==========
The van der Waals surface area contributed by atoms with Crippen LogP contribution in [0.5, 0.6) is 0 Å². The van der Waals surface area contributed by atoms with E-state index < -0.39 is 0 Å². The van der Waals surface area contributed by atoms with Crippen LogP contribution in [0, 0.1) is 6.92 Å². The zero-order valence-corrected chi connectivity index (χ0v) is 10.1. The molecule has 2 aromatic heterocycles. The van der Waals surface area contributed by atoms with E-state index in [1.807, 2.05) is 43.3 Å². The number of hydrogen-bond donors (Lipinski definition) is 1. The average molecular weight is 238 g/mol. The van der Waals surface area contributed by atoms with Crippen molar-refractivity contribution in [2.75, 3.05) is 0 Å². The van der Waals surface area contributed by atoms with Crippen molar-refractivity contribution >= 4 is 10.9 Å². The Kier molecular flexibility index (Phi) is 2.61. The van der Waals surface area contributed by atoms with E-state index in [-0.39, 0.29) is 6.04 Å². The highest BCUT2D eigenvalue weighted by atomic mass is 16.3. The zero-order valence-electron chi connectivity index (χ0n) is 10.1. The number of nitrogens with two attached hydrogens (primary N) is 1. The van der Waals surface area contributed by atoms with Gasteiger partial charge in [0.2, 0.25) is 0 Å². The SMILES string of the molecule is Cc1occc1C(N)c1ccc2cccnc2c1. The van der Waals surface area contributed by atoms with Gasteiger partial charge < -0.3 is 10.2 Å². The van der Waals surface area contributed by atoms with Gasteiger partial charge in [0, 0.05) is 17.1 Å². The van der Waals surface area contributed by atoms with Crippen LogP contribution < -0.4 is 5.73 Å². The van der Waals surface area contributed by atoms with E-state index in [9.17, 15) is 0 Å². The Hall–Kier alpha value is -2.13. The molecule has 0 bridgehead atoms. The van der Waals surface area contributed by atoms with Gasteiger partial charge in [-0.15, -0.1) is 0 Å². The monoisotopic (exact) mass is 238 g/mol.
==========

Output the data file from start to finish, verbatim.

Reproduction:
The van der Waals surface area contributed by atoms with Crippen LogP contribution in [0.5, 0.6) is 0 Å². The van der Waals surface area contributed by atoms with E-state index < -0.39 is 0 Å². The van der Waals surface area contributed by atoms with Crippen LogP contribution in [0, 0.1) is 6.92 Å². The zero-order valence-corrected chi connectivity index (χ0v) is 10.1. The molecule has 2 aromatic heterocycles. The van der Waals surface area contributed by atoms with E-state index in [1.807, 2.05) is 43.3 Å². The number of hydrogen-bond donors (Lipinski definition) is 1. The average molecular weight is 238 g/mol. The van der Waals surface area contributed by atoms with Crippen molar-refractivity contribution in [2.75, 3.05) is 0 Å². The van der Waals surface area contributed by atoms with Crippen molar-refractivity contribution >= 4 is 10.9 Å². The Kier molecular flexibility index (Phi) is 2.61. The van der Waals surface area contributed by atoms with E-state index in [-0.39, 0.29) is 6.04 Å². The highest BCUT2D eigenvalue weighted by atomic mass is 16.3. The zero-order valence-electron chi connectivity index (χ0n) is 10.1. The number of nitrogens with two attached hydrogens (primary N) is 1. The van der Waals surface area contributed by atoms with Gasteiger partial charge in [0.2, 0.25) is 0 Å². The SMILES string of the molecule is Cc1occc1C(N)c1ccc2cccnc2c1. The van der Waals surface area contributed by atoms with Gasteiger partial charge < -0.3 is 10.2 Å². The van der Waals surface area contributed by atoms with Gasteiger partial charge in [0, 0.05) is 17.1 Å². The van der Waals surface area contributed by atoms with Crippen LogP contribution < -0.4 is 5.73 Å². The van der Waals surface area contributed by atoms with E-state index in [9.17, 15) is 0 Å². The Hall–Kier alpha value is -2.13. The molecule has 0 bridgehead atoms. The van der Waals surface area contributed by atoms with Gasteiger partial charge in [-0.15, -0.1) is 0 Å². The monoisotopic (exact) mass is 238 g/mol.